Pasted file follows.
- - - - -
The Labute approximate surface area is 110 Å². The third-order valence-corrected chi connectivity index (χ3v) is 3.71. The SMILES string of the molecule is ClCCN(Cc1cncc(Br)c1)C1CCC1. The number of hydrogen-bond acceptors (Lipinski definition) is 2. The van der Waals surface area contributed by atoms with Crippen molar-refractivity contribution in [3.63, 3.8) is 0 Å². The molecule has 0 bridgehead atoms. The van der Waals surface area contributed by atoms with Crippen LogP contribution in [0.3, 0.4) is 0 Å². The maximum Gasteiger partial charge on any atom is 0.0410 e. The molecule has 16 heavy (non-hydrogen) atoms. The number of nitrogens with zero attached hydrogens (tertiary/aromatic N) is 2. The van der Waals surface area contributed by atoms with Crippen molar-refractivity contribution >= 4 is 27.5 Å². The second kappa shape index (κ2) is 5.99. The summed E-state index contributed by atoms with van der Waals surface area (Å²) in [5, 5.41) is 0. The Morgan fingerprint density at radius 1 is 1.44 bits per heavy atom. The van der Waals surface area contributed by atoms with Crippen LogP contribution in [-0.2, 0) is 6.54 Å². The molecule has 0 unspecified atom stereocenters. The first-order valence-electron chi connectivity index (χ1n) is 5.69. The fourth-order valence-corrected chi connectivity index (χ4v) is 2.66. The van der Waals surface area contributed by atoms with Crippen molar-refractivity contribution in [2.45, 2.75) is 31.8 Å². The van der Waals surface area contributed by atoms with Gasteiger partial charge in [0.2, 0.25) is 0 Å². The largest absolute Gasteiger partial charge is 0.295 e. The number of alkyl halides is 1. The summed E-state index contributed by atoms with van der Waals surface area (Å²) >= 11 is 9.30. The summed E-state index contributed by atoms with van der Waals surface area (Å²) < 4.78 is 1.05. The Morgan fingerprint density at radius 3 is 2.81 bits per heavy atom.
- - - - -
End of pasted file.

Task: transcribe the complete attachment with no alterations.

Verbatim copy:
The Labute approximate surface area is 110 Å². The third-order valence-corrected chi connectivity index (χ3v) is 3.71. The SMILES string of the molecule is ClCCN(Cc1cncc(Br)c1)C1CCC1. The number of hydrogen-bond acceptors (Lipinski definition) is 2. The van der Waals surface area contributed by atoms with Crippen molar-refractivity contribution in [3.63, 3.8) is 0 Å². The molecule has 0 bridgehead atoms. The van der Waals surface area contributed by atoms with Crippen LogP contribution in [0.3, 0.4) is 0 Å². The maximum Gasteiger partial charge on any atom is 0.0410 e. The molecule has 16 heavy (non-hydrogen) atoms. The number of nitrogens with zero attached hydrogens (tertiary/aromatic N) is 2. The van der Waals surface area contributed by atoms with Crippen molar-refractivity contribution >= 4 is 27.5 Å². The second kappa shape index (κ2) is 5.99. The summed E-state index contributed by atoms with van der Waals surface area (Å²) in [5, 5.41) is 0. The Morgan fingerprint density at radius 1 is 1.44 bits per heavy atom. The van der Waals surface area contributed by atoms with Crippen LogP contribution in [-0.2, 0) is 6.54 Å². The molecule has 0 unspecified atom stereocenters. The first-order valence-electron chi connectivity index (χ1n) is 5.69. The fourth-order valence-corrected chi connectivity index (χ4v) is 2.66. The van der Waals surface area contributed by atoms with Crippen molar-refractivity contribution in [2.45, 2.75) is 31.8 Å². The van der Waals surface area contributed by atoms with Gasteiger partial charge in [0.2, 0.25) is 0 Å². The largest absolute Gasteiger partial charge is 0.295 e. The number of alkyl halides is 1. The summed E-state index contributed by atoms with van der Waals surface area (Å²) >= 11 is 9.30. The summed E-state index contributed by atoms with van der Waals surface area (Å²) < 4.78 is 1.05. The Morgan fingerprint density at radius 3 is 2.81 bits per heavy atom.